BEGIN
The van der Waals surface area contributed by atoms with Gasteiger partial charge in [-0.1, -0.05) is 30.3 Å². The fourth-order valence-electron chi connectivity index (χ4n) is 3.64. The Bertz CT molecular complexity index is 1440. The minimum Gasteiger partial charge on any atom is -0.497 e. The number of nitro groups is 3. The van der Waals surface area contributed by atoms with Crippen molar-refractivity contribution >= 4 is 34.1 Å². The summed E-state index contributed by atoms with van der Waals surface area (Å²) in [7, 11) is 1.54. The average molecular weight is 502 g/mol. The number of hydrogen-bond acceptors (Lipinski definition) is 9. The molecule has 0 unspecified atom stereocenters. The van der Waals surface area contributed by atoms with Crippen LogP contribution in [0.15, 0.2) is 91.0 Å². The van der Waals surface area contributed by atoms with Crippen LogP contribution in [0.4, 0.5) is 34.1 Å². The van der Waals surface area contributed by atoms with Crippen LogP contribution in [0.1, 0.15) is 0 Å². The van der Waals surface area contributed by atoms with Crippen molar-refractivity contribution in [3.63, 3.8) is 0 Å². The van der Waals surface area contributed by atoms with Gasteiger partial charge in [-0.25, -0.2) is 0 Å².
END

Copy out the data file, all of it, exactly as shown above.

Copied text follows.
The van der Waals surface area contributed by atoms with Gasteiger partial charge in [-0.1, -0.05) is 30.3 Å². The fourth-order valence-electron chi connectivity index (χ4n) is 3.64. The Bertz CT molecular complexity index is 1440. The minimum Gasteiger partial charge on any atom is -0.497 e. The number of nitro groups is 3. The van der Waals surface area contributed by atoms with Crippen molar-refractivity contribution >= 4 is 34.1 Å². The summed E-state index contributed by atoms with van der Waals surface area (Å²) in [7, 11) is 1.54. The average molecular weight is 502 g/mol. The number of hydrogen-bond acceptors (Lipinski definition) is 9. The molecule has 0 unspecified atom stereocenters. The van der Waals surface area contributed by atoms with Crippen LogP contribution in [0.15, 0.2) is 91.0 Å². The van der Waals surface area contributed by atoms with Crippen LogP contribution in [0.4, 0.5) is 34.1 Å². The van der Waals surface area contributed by atoms with Crippen LogP contribution in [0.1, 0.15) is 0 Å². The van der Waals surface area contributed by atoms with Crippen molar-refractivity contribution in [3.63, 3.8) is 0 Å². The van der Waals surface area contributed by atoms with Gasteiger partial charge in [-0.25, -0.2) is 0 Å².